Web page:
31/01/2018 - Civil and litigation News

A short glance on Biosimilars

Autor: Eva Ballester Roig

 

It is well known that the European Union has been pioneer in providing a legal framework for biosimilars. The first biosimilar of the European Union was approved in 2006 and, still now, the major number of biosimilars worldwide are being approved by the European Medicines Agency.

For those not yet familiar with this up growing field of the medicine, a clear approach can be provided by the guides prepared by the European Medicines Agency, such as the “Information guide for healthcare professionals” on  biosimilars in the EU. This document has been prepared by the European Medicines Agency and  the European Commission together with the assistance of scientific experts from the European Union Member States. A short glance on relevant concepts defined in this guide is of great assistance:

What is a biological medicine?

It is a medicine where the active substance contained therein comes not from chemical products but from a biological source such as living cells or organisms. These living cells or organisms are modified by biotechnology (that is, technology  which uses biological systems or living organism to create/ modified products or processes for specific uses). Biological medicines are more complex in structure and composition than the conventional medicines with chemical substances and therefore the cost their development is extremely higher.

Biological medicines are used to treat serious diseases such as cancer of inflammatory diseases. Hormones (for instance insuline to treat diabetes), and antimonoclonal bodies (to treat cancer and autoimmune diseases) are examples of biological medicines. Biological medicines are commonly presented as injectable.

What is a biosimilar?

A biosimilar is a biological medicine highly similar to another, already approved and marketed biological medicine, (the reference medicine). In particular the biosimilar has physical, chemical and biological properties highly similar to the reference medicine. It has the same posology and route of administration than the reference medicine.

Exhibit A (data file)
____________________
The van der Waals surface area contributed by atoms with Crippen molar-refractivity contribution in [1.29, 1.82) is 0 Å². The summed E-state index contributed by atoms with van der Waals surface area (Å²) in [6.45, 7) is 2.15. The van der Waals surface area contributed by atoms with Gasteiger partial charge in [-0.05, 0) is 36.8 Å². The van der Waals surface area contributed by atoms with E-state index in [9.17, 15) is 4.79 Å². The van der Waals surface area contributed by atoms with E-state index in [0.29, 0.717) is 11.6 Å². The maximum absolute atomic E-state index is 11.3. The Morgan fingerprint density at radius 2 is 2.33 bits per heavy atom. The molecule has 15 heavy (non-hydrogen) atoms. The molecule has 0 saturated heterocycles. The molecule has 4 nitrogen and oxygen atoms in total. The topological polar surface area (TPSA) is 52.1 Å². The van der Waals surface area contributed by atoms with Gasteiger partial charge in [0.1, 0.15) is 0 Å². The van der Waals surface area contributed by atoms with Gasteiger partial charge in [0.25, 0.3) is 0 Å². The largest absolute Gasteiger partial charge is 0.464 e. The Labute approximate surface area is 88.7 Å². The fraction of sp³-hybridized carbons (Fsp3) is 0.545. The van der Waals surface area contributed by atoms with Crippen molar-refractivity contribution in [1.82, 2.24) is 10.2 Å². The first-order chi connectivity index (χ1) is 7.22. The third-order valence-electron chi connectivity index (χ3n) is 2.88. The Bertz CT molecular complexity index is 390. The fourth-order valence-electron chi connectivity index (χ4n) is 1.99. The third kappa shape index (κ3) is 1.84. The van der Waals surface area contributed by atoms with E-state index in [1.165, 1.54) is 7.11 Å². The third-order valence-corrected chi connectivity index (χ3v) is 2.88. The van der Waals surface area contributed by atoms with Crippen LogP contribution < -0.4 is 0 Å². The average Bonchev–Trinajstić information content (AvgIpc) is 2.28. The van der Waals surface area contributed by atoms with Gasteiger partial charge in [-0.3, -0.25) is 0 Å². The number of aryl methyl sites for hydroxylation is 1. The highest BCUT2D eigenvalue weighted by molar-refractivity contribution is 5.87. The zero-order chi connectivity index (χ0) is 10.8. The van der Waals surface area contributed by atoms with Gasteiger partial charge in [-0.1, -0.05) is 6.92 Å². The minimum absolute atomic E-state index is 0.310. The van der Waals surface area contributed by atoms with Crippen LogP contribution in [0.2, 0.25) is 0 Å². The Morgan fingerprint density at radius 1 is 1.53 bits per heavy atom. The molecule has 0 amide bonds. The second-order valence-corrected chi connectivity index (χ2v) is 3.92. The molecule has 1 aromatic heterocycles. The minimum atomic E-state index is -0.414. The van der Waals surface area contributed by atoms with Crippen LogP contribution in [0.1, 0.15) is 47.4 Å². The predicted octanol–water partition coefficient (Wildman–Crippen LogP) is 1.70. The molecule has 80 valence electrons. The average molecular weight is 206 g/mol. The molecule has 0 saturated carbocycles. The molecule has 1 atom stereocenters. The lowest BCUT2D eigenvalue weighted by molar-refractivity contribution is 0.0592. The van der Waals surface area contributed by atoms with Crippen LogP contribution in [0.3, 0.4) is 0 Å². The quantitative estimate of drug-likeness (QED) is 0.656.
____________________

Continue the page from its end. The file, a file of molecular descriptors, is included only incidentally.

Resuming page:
Due to the natural variability of the biological source and to the manufacturing process unique to each manufacturer, minor differences may occur between the biosimilar and its reference medicine. However, any difference between the reference medicine and the biosimilar does not have any effect on quality, safety and efficacy.

What is the difference between biosimilar and a generic medicine?  

Some of the main difference between a biosimilar and a generic are the following.

  • It is not possible to obtain exact replication of the reference medicine: due to the natural variability and the more complex manufacturing process it is not possible to obtain an exact replication as it is possible in the generic medicine.
  • Molecules involved in the generic medicines are generally small molecules and easy to characterize but biosimilars are larger and structurally more complex molecules which require multiple technology for its characterization and more studies are needed to obtain regulatory approval.
  • More data requirements and further studies in the development are required in biosimilars:
    • Not only full data on pharmaceutical quality (as in the generic medicine) but also additional studies comparing structure and biological activity of the biosimilar with the reference medicine.
    • Development is based in the demonstration of biosimilarity using comparable studies to show high similarity in chemical structure, biological function, efficacy, safety and immunogenicity.
  • The cost of development of a biosimilar medicine is extremely higher than the cost of development of a generic medicine.

What is immunogenicity?

When referring to biological medicines or biosimilar medicine it is extremely important to evaluate the immunogenicity of such medicines. The immune system has the ability to recognize foreign proteins and react against them. As biological medicines/biosimilars are obtained from biological sources, there is an intrinsic ability of such sources to cause an unwanted immune response of the body. However, this occurs in rare occasions and when it occurs are rarely severe. Also, antibodies directed against the biological medicine may neutralize the medicine’s activity and reduce its efficacy.

Immunogenicity may be influenced by the product characteristics or by the treatment related factors (subcutaneous v. intravenous administration, continuous versus intermittent treatment) or patient or disease related factors (age, genetic and immune status).

 

All in all, we do need to become familiar with these concepts as the new therapeutically routes opened by the biotechnology are and will be crucial in the future to treat very severe and severe diseases.